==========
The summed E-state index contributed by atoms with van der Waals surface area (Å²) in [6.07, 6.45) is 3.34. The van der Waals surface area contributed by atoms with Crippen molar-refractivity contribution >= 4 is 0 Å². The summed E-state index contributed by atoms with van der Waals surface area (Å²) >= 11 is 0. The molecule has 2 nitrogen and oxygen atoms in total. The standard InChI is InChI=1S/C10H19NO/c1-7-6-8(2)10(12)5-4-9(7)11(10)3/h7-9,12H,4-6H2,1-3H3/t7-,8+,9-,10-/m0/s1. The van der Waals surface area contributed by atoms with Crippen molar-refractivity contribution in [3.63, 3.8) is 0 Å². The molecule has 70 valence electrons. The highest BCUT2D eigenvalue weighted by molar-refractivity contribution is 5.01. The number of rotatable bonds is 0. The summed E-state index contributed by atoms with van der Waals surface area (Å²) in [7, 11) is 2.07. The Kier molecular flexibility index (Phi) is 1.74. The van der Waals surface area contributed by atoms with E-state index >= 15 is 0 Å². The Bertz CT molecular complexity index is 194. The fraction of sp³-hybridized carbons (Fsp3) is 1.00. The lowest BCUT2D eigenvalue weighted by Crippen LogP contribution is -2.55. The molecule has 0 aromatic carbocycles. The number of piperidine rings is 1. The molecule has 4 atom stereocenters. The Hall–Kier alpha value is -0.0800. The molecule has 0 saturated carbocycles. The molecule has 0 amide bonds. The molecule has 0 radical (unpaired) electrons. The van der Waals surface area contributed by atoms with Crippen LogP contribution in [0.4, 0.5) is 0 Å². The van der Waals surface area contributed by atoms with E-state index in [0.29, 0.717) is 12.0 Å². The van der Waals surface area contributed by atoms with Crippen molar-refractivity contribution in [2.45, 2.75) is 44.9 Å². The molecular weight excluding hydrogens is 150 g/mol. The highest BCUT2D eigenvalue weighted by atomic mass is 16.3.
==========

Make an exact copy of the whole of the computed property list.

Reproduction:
The summed E-state index contributed by atoms with van der Waals surface area (Å²) in [6.07, 6.45) is 3.34. The van der Waals surface area contributed by atoms with Crippen molar-refractivity contribution >= 4 is 0 Å². The summed E-state index contributed by atoms with van der Waals surface area (Å²) >= 11 is 0. The molecule has 2 nitrogen and oxygen atoms in total. The standard InChI is InChI=1S/C10H19NO/c1-7-6-8(2)10(12)5-4-9(7)11(10)3/h7-9,12H,4-6H2,1-3H3/t7-,8+,9-,10-/m0/s1. The van der Waals surface area contributed by atoms with Crippen molar-refractivity contribution in [3.63, 3.8) is 0 Å². The molecule has 70 valence electrons. The highest BCUT2D eigenvalue weighted by molar-refractivity contribution is 5.01. The number of rotatable bonds is 0. The summed E-state index contributed by atoms with van der Waals surface area (Å²) in [7, 11) is 2.07. The Kier molecular flexibility index (Phi) is 1.74. The van der Waals surface area contributed by atoms with E-state index >= 15 is 0 Å². The Bertz CT molecular complexity index is 194. The fraction of sp³-hybridized carbons (Fsp3) is 1.00. The lowest BCUT2D eigenvalue weighted by Crippen LogP contribution is -2.55. The molecule has 0 aromatic carbocycles. The number of piperidine rings is 1. The molecule has 4 atom stereocenters. The Hall–Kier alpha value is -0.0800. The molecule has 0 saturated carbocycles. The molecule has 0 amide bonds. The molecule has 0 radical (unpaired) electrons. The van der Waals surface area contributed by atoms with Crippen LogP contribution in [0.4, 0.5) is 0 Å². The van der Waals surface area contributed by atoms with E-state index in [0.29, 0.717) is 12.0 Å². The van der Waals surface area contributed by atoms with Crippen molar-refractivity contribution in [2.45, 2.75) is 44.9 Å². The molecular weight excluding hydrogens is 150 g/mol. The highest BCUT2D eigenvalue weighted by atomic mass is 16.3.